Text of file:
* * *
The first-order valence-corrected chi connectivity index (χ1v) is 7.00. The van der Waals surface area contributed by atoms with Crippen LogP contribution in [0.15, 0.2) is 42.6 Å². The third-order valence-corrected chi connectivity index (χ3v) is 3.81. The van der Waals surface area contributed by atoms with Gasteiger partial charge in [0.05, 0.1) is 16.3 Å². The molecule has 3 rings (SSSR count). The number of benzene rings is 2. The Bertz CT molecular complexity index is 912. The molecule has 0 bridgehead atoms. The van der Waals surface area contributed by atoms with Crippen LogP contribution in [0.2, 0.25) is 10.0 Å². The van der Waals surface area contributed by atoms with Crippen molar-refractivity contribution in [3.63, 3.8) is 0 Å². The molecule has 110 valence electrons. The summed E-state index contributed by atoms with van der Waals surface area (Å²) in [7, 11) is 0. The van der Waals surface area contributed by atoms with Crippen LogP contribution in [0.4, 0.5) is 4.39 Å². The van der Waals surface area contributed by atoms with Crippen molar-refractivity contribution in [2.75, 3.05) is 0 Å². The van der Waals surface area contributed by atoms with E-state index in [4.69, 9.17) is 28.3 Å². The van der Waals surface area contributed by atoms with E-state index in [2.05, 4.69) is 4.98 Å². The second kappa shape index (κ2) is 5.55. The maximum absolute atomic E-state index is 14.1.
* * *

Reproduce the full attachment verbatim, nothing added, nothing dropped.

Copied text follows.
The first-order valence-corrected chi connectivity index (χ1v) is 7.00. The van der Waals surface area contributed by atoms with Crippen LogP contribution in [0.15, 0.2) is 42.6 Å². The third-order valence-corrected chi connectivity index (χ3v) is 3.81. The van der Waals surface area contributed by atoms with Gasteiger partial charge in [0.05, 0.1) is 16.3 Å². The molecule has 3 rings (SSSR count). The number of benzene rings is 2. The Bertz CT molecular complexity index is 912. The molecule has 0 bridgehead atoms. The van der Waals surface area contributed by atoms with Crippen LogP contribution in [0.2, 0.25) is 10.0 Å². The van der Waals surface area contributed by atoms with Crippen molar-refractivity contribution in [3.63, 3.8) is 0 Å². The molecule has 110 valence electrons. The summed E-state index contributed by atoms with van der Waals surface area (Å²) in [7, 11) is 0. The van der Waals surface area contributed by atoms with Crippen LogP contribution in [0.4, 0.5) is 4.39 Å². The van der Waals surface area contributed by atoms with Crippen molar-refractivity contribution in [2.75, 3.05) is 0 Å². The van der Waals surface area contributed by atoms with E-state index in [4.69, 9.17) is 28.3 Å². The van der Waals surface area contributed by atoms with E-state index in [2.05, 4.69) is 4.98 Å². The second kappa shape index (κ2) is 5.55. The maximum absolute atomic E-state index is 14.1.